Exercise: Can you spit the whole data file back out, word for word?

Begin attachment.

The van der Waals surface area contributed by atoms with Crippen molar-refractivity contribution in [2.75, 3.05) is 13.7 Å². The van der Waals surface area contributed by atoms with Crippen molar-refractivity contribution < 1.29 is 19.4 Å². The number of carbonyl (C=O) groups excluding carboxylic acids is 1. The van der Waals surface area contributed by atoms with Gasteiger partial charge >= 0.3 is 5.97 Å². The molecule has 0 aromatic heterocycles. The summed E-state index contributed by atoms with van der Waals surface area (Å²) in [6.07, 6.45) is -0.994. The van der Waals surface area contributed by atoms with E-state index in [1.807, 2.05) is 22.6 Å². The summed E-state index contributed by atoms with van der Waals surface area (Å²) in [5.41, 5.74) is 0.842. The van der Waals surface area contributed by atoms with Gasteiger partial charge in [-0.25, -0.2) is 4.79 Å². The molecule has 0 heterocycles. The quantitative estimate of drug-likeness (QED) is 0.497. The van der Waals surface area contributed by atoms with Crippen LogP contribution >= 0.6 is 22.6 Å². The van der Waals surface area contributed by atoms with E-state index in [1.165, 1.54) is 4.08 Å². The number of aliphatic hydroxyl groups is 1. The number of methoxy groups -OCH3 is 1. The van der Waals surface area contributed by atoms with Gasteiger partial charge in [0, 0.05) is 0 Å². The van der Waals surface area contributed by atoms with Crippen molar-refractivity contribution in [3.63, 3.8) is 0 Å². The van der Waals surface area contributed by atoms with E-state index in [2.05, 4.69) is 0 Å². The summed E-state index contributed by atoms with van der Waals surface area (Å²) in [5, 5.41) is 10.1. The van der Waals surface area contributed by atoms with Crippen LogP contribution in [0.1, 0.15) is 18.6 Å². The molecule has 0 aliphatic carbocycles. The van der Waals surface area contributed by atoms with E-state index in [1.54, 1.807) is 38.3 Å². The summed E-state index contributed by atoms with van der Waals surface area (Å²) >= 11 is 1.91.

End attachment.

The van der Waals surface area contributed by atoms with Crippen molar-refractivity contribution in [2.75, 3.05) is 13.7 Å². The van der Waals surface area contributed by atoms with Crippen molar-refractivity contribution < 1.29 is 19.4 Å². The number of carbonyl (C=O) groups excluding carboxylic acids is 1. The van der Waals surface area contributed by atoms with Gasteiger partial charge >= 0.3 is 5.97 Å². The molecule has 0 aromatic heterocycles. The summed E-state index contributed by atoms with van der Waals surface area (Å²) in [6.07, 6.45) is -0.994. The van der Waals surface area contributed by atoms with E-state index in [1.807, 2.05) is 22.6 Å². The summed E-state index contributed by atoms with van der Waals surface area (Å²) in [5.41, 5.74) is 0.842. The van der Waals surface area contributed by atoms with Gasteiger partial charge in [-0.25, -0.2) is 4.79 Å². The molecule has 0 heterocycles. The quantitative estimate of drug-likeness (QED) is 0.497. The van der Waals surface area contributed by atoms with Crippen LogP contribution >= 0.6 is 22.6 Å². The van der Waals surface area contributed by atoms with E-state index in [1.165, 1.54) is 4.08 Å². The number of aliphatic hydroxyl groups is 1. The number of methoxy groups -OCH3 is 1. The van der Waals surface area contributed by atoms with Gasteiger partial charge in [0, 0.05) is 0 Å². The van der Waals surface area contributed by atoms with Crippen molar-refractivity contribution in [3.63, 3.8) is 0 Å². The van der Waals surface area contributed by atoms with E-state index in [2.05, 4.69) is 0 Å². The summed E-state index contributed by atoms with van der Waals surface area (Å²) in [5, 5.41) is 10.1. The van der Waals surface area contributed by atoms with Crippen LogP contribution in [0.1, 0.15) is 18.6 Å². The molecule has 0 aliphatic carbocycles. The van der Waals surface area contributed by atoms with E-state index in [1.54, 1.807) is 38.3 Å². The summed E-state index contributed by atoms with van der Waals surface area (Å²) >= 11 is 1.91.